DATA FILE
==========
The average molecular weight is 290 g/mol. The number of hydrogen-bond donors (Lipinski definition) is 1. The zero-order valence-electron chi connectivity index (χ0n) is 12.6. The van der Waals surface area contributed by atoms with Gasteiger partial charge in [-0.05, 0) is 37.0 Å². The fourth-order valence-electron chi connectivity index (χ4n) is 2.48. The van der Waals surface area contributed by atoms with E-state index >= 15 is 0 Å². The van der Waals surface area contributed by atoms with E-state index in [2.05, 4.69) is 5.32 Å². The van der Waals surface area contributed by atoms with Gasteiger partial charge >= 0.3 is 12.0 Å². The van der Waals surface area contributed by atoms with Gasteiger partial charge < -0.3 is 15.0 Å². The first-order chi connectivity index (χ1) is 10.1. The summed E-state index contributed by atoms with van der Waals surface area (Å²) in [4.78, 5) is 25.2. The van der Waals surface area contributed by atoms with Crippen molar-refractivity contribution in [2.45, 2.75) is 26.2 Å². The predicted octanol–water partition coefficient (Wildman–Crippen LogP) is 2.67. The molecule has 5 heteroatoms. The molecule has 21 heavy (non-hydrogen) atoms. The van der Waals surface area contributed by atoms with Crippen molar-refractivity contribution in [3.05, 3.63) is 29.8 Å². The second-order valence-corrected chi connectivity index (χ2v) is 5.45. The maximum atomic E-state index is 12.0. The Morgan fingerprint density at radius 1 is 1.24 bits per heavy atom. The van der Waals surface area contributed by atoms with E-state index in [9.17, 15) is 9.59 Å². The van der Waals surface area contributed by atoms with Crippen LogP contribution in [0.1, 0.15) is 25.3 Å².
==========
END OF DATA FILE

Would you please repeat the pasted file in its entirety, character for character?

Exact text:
The average molecular weight is 290 g/mol. The number of hydrogen-bond donors (Lipinski definition) is 1. The zero-order valence-electron chi connectivity index (χ0n) is 12.6. The van der Waals surface area contributed by atoms with Gasteiger partial charge in [-0.05, 0) is 37.0 Å². The fourth-order valence-electron chi connectivity index (χ4n) is 2.48. The van der Waals surface area contributed by atoms with E-state index >= 15 is 0 Å². The van der Waals surface area contributed by atoms with E-state index in [2.05, 4.69) is 5.32 Å². The van der Waals surface area contributed by atoms with Gasteiger partial charge >= 0.3 is 12.0 Å². The van der Waals surface area contributed by atoms with Gasteiger partial charge < -0.3 is 15.0 Å². The first-order chi connectivity index (χ1) is 10.1. The summed E-state index contributed by atoms with van der Waals surface area (Å²) in [4.78, 5) is 25.2. The van der Waals surface area contributed by atoms with Crippen molar-refractivity contribution in [2.45, 2.75) is 26.2 Å². The predicted octanol–water partition coefficient (Wildman–Crippen LogP) is 2.67. The molecule has 5 heteroatoms. The molecule has 21 heavy (non-hydrogen) atoms. The van der Waals surface area contributed by atoms with Crippen molar-refractivity contribution in [3.05, 3.63) is 29.8 Å². The second-order valence-corrected chi connectivity index (χ2v) is 5.45. The maximum atomic E-state index is 12.0. The Morgan fingerprint density at radius 1 is 1.24 bits per heavy atom. The van der Waals surface area contributed by atoms with E-state index in [9.17, 15) is 9.59 Å². The van der Waals surface area contributed by atoms with Crippen LogP contribution in [0.1, 0.15) is 25.3 Å².